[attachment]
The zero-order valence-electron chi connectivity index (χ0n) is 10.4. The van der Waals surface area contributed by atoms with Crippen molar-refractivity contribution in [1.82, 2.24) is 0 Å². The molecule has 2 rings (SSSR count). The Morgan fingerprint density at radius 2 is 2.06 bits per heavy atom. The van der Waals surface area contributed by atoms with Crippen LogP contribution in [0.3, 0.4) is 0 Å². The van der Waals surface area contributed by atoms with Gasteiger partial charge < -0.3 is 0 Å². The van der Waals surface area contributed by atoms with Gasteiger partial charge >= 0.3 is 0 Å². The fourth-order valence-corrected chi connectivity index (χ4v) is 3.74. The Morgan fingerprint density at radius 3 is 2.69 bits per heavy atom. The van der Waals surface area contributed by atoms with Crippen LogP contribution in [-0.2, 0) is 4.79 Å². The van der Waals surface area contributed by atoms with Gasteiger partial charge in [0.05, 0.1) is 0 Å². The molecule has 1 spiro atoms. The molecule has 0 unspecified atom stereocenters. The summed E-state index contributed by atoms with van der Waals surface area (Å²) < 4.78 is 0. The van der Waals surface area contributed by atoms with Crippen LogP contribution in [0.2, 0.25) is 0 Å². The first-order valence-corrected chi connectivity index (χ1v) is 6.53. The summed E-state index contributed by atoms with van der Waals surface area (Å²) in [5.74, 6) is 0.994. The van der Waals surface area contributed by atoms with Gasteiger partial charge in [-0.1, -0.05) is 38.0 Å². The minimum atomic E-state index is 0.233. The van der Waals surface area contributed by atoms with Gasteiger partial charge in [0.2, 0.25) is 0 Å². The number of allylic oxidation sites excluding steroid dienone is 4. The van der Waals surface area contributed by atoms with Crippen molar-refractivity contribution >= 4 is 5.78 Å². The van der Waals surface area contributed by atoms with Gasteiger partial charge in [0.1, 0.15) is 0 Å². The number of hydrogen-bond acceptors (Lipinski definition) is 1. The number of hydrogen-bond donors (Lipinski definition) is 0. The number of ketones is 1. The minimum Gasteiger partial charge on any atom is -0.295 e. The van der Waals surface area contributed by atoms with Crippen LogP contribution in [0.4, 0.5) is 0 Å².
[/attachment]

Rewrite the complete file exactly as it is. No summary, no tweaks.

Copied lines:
The zero-order valence-electron chi connectivity index (χ0n) is 10.4. The van der Waals surface area contributed by atoms with Crippen molar-refractivity contribution in [1.82, 2.24) is 0 Å². The molecule has 2 rings (SSSR count). The Morgan fingerprint density at radius 2 is 2.06 bits per heavy atom. The van der Waals surface area contributed by atoms with Crippen LogP contribution in [0.3, 0.4) is 0 Å². The van der Waals surface area contributed by atoms with Gasteiger partial charge < -0.3 is 0 Å². The van der Waals surface area contributed by atoms with Gasteiger partial charge >= 0.3 is 0 Å². The fourth-order valence-corrected chi connectivity index (χ4v) is 3.74. The Morgan fingerprint density at radius 3 is 2.69 bits per heavy atom. The van der Waals surface area contributed by atoms with Crippen LogP contribution in [-0.2, 0) is 4.79 Å². The van der Waals surface area contributed by atoms with Gasteiger partial charge in [0.05, 0.1) is 0 Å². The molecule has 1 spiro atoms. The molecule has 0 unspecified atom stereocenters. The summed E-state index contributed by atoms with van der Waals surface area (Å²) < 4.78 is 0. The van der Waals surface area contributed by atoms with Crippen LogP contribution in [0.2, 0.25) is 0 Å². The first-order valence-corrected chi connectivity index (χ1v) is 6.53. The summed E-state index contributed by atoms with van der Waals surface area (Å²) in [5.74, 6) is 0.994. The van der Waals surface area contributed by atoms with Gasteiger partial charge in [-0.1, -0.05) is 38.0 Å². The minimum atomic E-state index is 0.233. The van der Waals surface area contributed by atoms with Gasteiger partial charge in [0.2, 0.25) is 0 Å². The number of allylic oxidation sites excluding steroid dienone is 4. The van der Waals surface area contributed by atoms with Crippen molar-refractivity contribution >= 4 is 5.78 Å². The van der Waals surface area contributed by atoms with Gasteiger partial charge in [0.1, 0.15) is 0 Å². The number of hydrogen-bond acceptors (Lipinski definition) is 1. The number of hydrogen-bond donors (Lipinski definition) is 0. The number of ketones is 1. The minimum Gasteiger partial charge on any atom is -0.295 e. The van der Waals surface area contributed by atoms with Crippen LogP contribution in [0.4, 0.5) is 0 Å².